Quantitative easing: How central bank intervention can poison the stock market

If you are an investor, by now you have heard everyone and their grandmother's opinions on quantitative easing or QE. While pundits, economists and politicians have a thousand and one theories as to what exactly this form of monetary policy entails, the fact of the matter is that there are some misconceptions about its economic impact.

Today, we'll review the definition of quantitative easing, what it means for investors and what they can do to avoid losing money due to misguided government intervention.

America's relationship with QE began during 2009, when the U.S. Federal Reserve undertook a large-scale purchase of mortgage-backed securities to stem banking losses on nonperforming loans. One year later, the Fed officially initiated QE2, a $600 billion program that purchased U.S. Treasury bonds. Finally, as of late September of this year, the Fed was back at it with QE3, an initiative which resumed MBS purchases for the foreseeable future.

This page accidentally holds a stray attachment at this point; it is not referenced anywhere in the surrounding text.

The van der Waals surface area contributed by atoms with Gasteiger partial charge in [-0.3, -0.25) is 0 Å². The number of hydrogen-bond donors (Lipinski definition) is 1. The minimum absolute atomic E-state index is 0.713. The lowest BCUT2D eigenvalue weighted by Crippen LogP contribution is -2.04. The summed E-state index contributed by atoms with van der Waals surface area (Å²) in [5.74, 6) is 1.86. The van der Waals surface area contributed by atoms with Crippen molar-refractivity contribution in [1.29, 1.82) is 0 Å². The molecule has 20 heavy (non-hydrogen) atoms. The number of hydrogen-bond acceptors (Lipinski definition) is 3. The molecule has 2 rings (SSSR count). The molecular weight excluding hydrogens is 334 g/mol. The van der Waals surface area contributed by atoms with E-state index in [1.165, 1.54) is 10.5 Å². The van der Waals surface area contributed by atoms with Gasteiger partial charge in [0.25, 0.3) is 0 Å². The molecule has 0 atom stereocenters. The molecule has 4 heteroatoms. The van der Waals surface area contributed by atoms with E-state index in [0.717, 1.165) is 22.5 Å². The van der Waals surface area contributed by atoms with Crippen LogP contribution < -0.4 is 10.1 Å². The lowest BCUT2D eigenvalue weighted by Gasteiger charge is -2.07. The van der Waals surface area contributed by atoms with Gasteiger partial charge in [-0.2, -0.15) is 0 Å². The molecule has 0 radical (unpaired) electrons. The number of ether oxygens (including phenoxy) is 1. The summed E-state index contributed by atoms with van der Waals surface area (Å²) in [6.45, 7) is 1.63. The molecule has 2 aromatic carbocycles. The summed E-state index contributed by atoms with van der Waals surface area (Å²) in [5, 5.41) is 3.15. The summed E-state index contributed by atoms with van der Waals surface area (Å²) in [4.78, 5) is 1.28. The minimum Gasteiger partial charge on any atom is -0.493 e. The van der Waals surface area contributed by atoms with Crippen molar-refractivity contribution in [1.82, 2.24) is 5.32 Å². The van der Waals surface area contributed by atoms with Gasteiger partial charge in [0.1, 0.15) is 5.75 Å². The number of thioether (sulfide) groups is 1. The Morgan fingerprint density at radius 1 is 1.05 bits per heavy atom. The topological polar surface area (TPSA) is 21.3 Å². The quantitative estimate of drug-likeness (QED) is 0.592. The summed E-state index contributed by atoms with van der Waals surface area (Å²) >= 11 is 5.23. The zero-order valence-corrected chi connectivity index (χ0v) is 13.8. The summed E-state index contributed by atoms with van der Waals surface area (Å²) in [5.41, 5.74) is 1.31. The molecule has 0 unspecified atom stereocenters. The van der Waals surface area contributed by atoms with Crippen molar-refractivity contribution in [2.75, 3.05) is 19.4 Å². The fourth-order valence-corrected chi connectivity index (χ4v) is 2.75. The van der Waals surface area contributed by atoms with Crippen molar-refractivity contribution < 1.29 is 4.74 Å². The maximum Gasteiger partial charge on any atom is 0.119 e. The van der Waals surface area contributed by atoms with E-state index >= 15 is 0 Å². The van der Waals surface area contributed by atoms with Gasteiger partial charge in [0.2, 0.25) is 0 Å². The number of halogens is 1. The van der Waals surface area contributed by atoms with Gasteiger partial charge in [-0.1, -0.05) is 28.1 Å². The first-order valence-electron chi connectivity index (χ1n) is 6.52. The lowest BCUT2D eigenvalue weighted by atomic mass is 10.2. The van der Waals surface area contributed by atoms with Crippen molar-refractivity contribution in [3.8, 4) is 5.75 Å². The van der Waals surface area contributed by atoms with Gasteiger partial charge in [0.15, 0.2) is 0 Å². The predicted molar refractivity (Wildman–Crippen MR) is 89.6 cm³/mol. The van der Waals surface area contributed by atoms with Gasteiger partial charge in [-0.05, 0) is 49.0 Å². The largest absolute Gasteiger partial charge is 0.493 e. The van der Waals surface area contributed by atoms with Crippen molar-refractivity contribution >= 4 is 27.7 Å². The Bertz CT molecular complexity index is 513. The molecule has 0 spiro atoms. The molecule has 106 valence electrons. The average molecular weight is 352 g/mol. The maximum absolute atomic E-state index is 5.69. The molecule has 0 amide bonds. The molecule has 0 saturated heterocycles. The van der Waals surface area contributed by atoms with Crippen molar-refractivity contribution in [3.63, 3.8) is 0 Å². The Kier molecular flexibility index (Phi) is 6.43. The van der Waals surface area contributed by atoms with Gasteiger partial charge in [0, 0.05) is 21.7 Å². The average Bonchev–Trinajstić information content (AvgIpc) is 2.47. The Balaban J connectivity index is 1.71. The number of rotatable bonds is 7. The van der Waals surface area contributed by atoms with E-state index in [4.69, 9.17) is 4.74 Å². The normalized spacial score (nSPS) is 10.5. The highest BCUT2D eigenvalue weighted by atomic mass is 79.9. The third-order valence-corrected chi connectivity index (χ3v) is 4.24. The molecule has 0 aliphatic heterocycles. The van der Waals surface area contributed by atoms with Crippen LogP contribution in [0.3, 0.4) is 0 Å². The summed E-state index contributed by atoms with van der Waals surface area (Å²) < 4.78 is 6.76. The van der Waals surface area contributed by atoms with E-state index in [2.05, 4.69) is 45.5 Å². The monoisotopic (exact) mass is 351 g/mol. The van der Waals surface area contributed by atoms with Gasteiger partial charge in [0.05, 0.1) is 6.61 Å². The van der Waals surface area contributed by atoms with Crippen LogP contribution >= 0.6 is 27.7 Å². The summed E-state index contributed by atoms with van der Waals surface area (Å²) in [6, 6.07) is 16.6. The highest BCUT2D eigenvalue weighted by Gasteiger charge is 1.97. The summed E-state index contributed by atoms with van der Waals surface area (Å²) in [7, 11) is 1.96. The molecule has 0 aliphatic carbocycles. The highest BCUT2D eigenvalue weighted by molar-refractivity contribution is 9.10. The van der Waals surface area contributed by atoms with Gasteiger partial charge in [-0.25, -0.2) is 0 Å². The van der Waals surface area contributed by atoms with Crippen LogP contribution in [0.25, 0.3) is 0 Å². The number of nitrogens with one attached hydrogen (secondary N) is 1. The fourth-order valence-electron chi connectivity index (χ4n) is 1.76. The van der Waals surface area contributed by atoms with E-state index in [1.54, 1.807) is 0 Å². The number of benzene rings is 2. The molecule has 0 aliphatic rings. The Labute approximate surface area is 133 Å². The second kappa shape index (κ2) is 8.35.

Nearly $1.2 trillion has been spent boosting the balance sheets of MBS or U.S. Treasury-holding financial institutions. Another $4 trillion has been promised in order to backstop the liabilities of these same banks. At the same time, an enormous amount of assets has been passed on to the taxpayer-funded books of the Fed. Not exactly a picture of economic stability, as one can plainly see.

Some analysts argue that QE has been good for the economy by driving more business into stocks and bonds. However, the risk that a temporary bubble is being created in U.S. financial  markets grows, and liberal and conservative economists alike warn that a market correction of between 10 and 30 percent could throw the economy into a tailspin.

This issue may be especially troublesome for soon-to-be retirees who rely on pension accounts to fund their retirement. Those who wish to learn how they can spare their savings from losses due to misguided government intervention in the marketplace should visit GreatWealthStrategies.com to learn more about wealth preservation today.